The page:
I arrived back at the motel, two hundred miles from my home town at four in the morning. I was exhausted, but more concerned with my mom’s feeling than anything else. It wasn’t the first time in my life that I was awake at 4AM. Since there was nothing I could do to help mom at 4AM, I fell into bed and at least tried to sleep.
The ringing of the room phone woke me. My cell phone couldn’t ring because it was turned off. I had even taken the battery out, so that I wouldn’t be disturbed at home. Of course I was no longer at home, so the room phone rang until I answered it.
“Hello,” I said probably sounding like a zombie.
“How quick can you get down here?” Chief Deputy Webster asked.
“If I come in dressed for work about an hour, if I come in dressed like a hag from the underworld ten minutes,” I replied.
“Uniform, no fixing up, but clean and not smelling like a bar,” he said. “It’s important.” He did not give me a chance to complain, he just hung up on me.
I jumped out of bed and into a shower hot to scrub my nasty ass then cold to clear the cobwebs. After that I put on a clean uniform. I brushed my hair as I walked to the car. Since I didn’t go by a drive in restaurant, I went to the courthouse hungry. I made it through the front door, then was told by the receptionist on duty to get my ass into the detective’s offices.
“Porter, I need you to talk to the Allen woman’s sister. We finally found her, Every time I say hello to her, she starts to bawl.” Simpson said.
“What in the world would cause anyone to bawl around a sensitive guy like you?” I asked trying to keep a straight face.
“Listen up Porter, this is your chance to prove you can be of some use around here,” he said.
“Simpson, you don’t get it. I don’t have to prove I’m good enough to be here. You assholes have to prove, you have reason to let me go. You are already being investigated for discrimination. So now you can either get your head out of your ass, or I’m going back to bed.”
“Porter, get in there and find out all you can from that woman and Simpson try to keep your fucking mouth shut. It’s men like you who have the labor relations people on my ass,” Webster said it from across the room.
Deloris Harold was a small woman and old looking even though she was probably no older than me. She most likely had a much harder life, even than me. She was seated at the metal library type table, which was in every TV cop show’s interrogation room.
“Before we get started, do people call you Deloris or Dee?” I asked
“Most people call me Dee,” she said trying to smile.
“Then do you mind if I call you Dee as well?” I asked.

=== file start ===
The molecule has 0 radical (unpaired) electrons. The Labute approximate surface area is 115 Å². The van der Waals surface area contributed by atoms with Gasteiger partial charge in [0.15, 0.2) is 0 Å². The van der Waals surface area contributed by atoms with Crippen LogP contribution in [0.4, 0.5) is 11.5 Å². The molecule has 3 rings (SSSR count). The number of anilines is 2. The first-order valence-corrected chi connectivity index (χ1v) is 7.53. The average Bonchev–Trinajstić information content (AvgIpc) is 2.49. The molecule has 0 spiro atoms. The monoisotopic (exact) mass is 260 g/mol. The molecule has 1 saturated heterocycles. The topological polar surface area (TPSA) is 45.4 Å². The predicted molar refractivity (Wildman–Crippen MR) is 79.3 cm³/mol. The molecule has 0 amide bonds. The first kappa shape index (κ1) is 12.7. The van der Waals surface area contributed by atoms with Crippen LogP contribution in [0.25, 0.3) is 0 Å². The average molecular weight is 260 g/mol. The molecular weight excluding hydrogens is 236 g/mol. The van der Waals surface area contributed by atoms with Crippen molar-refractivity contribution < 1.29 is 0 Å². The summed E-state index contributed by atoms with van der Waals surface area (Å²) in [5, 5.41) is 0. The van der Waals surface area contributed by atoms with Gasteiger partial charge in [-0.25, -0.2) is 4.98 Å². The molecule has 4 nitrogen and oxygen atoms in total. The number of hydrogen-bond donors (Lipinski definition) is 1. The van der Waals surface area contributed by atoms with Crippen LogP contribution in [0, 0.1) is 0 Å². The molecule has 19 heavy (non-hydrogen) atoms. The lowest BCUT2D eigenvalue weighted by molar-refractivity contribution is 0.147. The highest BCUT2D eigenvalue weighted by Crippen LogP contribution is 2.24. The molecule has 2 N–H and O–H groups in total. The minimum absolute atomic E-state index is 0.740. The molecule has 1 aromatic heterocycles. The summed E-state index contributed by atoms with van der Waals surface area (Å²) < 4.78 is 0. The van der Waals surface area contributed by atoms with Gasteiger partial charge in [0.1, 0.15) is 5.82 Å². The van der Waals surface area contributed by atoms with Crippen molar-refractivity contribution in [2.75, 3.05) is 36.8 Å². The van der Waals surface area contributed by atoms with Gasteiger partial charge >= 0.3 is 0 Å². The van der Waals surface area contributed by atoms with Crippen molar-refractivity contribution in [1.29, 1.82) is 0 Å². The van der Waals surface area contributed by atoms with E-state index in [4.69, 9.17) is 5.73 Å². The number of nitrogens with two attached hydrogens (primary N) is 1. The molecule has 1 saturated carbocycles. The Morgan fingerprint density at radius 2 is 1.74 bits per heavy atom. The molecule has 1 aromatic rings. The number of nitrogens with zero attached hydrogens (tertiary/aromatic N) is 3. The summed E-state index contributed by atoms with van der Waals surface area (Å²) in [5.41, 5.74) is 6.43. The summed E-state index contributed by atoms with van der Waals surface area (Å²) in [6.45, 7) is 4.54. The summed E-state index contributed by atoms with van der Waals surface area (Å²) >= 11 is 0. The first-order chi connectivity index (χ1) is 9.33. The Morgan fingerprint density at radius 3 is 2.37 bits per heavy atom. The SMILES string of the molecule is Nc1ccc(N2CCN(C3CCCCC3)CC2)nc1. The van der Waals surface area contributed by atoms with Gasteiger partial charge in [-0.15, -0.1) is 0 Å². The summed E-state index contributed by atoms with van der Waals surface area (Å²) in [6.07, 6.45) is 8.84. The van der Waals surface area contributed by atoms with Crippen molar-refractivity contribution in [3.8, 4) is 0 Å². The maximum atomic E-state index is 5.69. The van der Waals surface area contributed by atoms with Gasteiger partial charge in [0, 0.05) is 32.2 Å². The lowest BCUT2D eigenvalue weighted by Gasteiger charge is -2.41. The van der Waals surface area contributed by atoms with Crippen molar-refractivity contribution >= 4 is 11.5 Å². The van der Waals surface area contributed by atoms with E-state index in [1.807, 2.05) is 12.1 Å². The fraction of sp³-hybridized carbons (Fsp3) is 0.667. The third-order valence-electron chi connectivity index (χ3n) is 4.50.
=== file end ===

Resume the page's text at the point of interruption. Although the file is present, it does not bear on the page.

“No not at all. You are a lot more polite than that guy who was in before you,” she added.
“I don’t expect that he set that bar very high,” I said “Men seem to think they have all the answers and all they have to do is say it and everyone accepts it immediately.”
“Yeah,” she said hoping for a break from the interrogation.
“I have to talk to you but all I want to do is help you and your sister. You know all I ever heard her called was Mrs. Allen or Jennifer’s mother. What did ya’ll call her growing up?” I asked
“Gypsy, we called her Gypsy when we were kids. She was just plain wild but in a good way. She was the one who would jump out the barn loft onto the hay pile. You know just adventurous.” Dee said.
“She sounds cool. Judging from her pictures it looks like she got married young.” I said it just to add words to the conversation.
“Yes, pregnant at 16, so she got married,” Dee said sadly.
“There, but for the grace of god, go I,” I said it and I meant it.
“Me too,” Dee said.
“So Dee, if you have heard from her since the night Jenny went missing you need to tell me now. The guy who was in here before me, wants to charge you with hindering the investigation. If I were you, I would help me help Gypsy, or I would call a lawyer. I probably shouldn’t have told you that.” I waited to see what she would do. First one who speaks in a situation like that loses.
“She called me the night it happened. I have been sick wanting to tell someone what happened. Ya’ll have it all wrong. Gypsy didn’t kill Jenny,” she said.
“Then tell me what happened,” I asked gently.
“Her no good husband Harold killed Jenny and beat Gypsy while he was at it. He might not have meant to kill her, but he did. When he saw what he did, he wrapped her in a plastic sheet and took he out to hide. Gypsy was crazy by the time he got back. She had his shotgun and when he walked through the door she shot him.
“So after he was dead she loaded him in the truck and took him to the boar ramp?’ I asked.
“She said she backed the truck into the boat ramp opened the rear door and pulled him out into the water,” she said.
“I wonder why they didn’t find any blood in the truck?” I asked.
“Harold was a painter. He had lots of that blue painters plastic tarp stuff.” Dee said.
“Dee everything you said sounds perfectly reasonable what did she do after she dumped the body?” I asked.